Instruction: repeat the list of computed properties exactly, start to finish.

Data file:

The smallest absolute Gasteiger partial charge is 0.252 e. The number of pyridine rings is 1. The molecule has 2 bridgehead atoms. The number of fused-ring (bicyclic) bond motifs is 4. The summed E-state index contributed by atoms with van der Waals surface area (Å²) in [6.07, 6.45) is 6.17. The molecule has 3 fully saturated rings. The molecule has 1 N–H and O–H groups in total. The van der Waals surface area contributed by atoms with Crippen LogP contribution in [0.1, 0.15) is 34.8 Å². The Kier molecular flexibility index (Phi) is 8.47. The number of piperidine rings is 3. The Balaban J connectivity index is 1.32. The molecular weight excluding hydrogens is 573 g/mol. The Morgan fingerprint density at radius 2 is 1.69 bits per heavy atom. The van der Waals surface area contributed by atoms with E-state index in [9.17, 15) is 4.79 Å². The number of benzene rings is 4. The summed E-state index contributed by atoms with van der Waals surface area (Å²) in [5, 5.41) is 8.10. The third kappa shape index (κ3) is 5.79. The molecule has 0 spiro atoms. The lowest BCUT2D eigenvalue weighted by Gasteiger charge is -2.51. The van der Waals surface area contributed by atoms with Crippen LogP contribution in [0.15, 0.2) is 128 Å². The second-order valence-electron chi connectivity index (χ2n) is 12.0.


The smallest absolute Gasteiger partial charge is 0.252 e. The number of pyridine rings is 1. The molecule has 2 bridgehead atoms. The number of fused-ring (bicyclic) bond motifs is 4. The summed E-state index contributed by atoms with van der Waals surface area (Å²) in [6.07, 6.45) is 6.17. The molecule has 3 fully saturated rings. The molecule has 1 N–H and O–H groups in total. The van der Waals surface area contributed by atoms with Crippen LogP contribution in [0.1, 0.15) is 34.8 Å². The Kier molecular flexibility index (Phi) is 8.47. The number of piperidine rings is 3. The Balaban J connectivity index is 1.32. The molecular weight excluding hydrogens is 573 g/mol. The Morgan fingerprint density at radius 2 is 1.69 bits per heavy atom. The van der Waals surface area contributed by atoms with E-state index in [9.17, 15) is 4.79 Å². The number of benzene rings is 4. The summed E-state index contributed by atoms with van der Waals surface area (Å²) in [5, 5.41) is 8.10. The third kappa shape index (κ3) is 5.79. The molecule has 0 spiro atoms. The lowest BCUT2D eigenvalue weighted by Gasteiger charge is -2.51. The van der Waals surface area contributed by atoms with Crippen LogP contribution in [0.15, 0.2) is 128 Å². The second-order valence-electron chi connectivity index (χ2n) is 12.0.